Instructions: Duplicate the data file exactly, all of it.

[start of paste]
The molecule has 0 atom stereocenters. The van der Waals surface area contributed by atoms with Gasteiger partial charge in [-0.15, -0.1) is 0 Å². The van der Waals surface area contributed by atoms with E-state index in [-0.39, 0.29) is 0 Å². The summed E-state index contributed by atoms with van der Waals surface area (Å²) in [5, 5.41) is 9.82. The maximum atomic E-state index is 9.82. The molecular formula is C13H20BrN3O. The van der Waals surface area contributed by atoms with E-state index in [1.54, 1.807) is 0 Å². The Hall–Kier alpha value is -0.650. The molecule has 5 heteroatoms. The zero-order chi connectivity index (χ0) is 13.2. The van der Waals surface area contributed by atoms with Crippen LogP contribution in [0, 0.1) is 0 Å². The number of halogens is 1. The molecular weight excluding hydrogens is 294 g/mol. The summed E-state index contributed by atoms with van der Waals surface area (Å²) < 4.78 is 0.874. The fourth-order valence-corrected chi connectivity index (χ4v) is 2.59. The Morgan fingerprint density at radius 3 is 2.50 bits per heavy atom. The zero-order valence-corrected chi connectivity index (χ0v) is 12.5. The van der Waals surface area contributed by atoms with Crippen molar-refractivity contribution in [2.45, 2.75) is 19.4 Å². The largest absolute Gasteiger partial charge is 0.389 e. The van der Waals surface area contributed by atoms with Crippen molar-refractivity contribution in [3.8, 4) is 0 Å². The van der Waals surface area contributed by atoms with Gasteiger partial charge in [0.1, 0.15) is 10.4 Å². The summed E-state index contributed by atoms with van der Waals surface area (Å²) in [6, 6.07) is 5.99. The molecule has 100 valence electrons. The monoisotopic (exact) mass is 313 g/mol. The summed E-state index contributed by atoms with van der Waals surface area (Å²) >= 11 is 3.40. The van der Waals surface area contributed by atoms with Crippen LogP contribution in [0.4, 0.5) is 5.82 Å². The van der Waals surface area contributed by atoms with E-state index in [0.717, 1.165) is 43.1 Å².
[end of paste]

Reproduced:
The molecule has 0 atom stereocenters. The van der Waals surface area contributed by atoms with Gasteiger partial charge in [-0.15, -0.1) is 0 Å². The van der Waals surface area contributed by atoms with E-state index in [-0.39, 0.29) is 0 Å². The summed E-state index contributed by atoms with van der Waals surface area (Å²) in [5, 5.41) is 9.82. The maximum atomic E-state index is 9.82. The molecular formula is C13H20BrN3O. The van der Waals surface area contributed by atoms with E-state index in [1.54, 1.807) is 0 Å². The Hall–Kier alpha value is -0.650. The molecule has 5 heteroatoms. The zero-order chi connectivity index (χ0) is 13.2. The van der Waals surface area contributed by atoms with Crippen LogP contribution in [0, 0.1) is 0 Å². The number of halogens is 1. The molecular weight excluding hydrogens is 294 g/mol. The summed E-state index contributed by atoms with van der Waals surface area (Å²) < 4.78 is 0.874. The fourth-order valence-corrected chi connectivity index (χ4v) is 2.59. The Morgan fingerprint density at radius 3 is 2.50 bits per heavy atom. The zero-order valence-corrected chi connectivity index (χ0v) is 12.5. The van der Waals surface area contributed by atoms with Crippen molar-refractivity contribution in [2.45, 2.75) is 19.4 Å². The largest absolute Gasteiger partial charge is 0.389 e. The van der Waals surface area contributed by atoms with Crippen molar-refractivity contribution in [3.8, 4) is 0 Å². The van der Waals surface area contributed by atoms with Gasteiger partial charge in [0.1, 0.15) is 10.4 Å². The summed E-state index contributed by atoms with van der Waals surface area (Å²) in [6, 6.07) is 5.99. The molecule has 100 valence electrons. The monoisotopic (exact) mass is 313 g/mol. The summed E-state index contributed by atoms with van der Waals surface area (Å²) >= 11 is 3.40. The van der Waals surface area contributed by atoms with Crippen LogP contribution in [0.4, 0.5) is 5.82 Å². The van der Waals surface area contributed by atoms with E-state index in [0.717, 1.165) is 43.1 Å².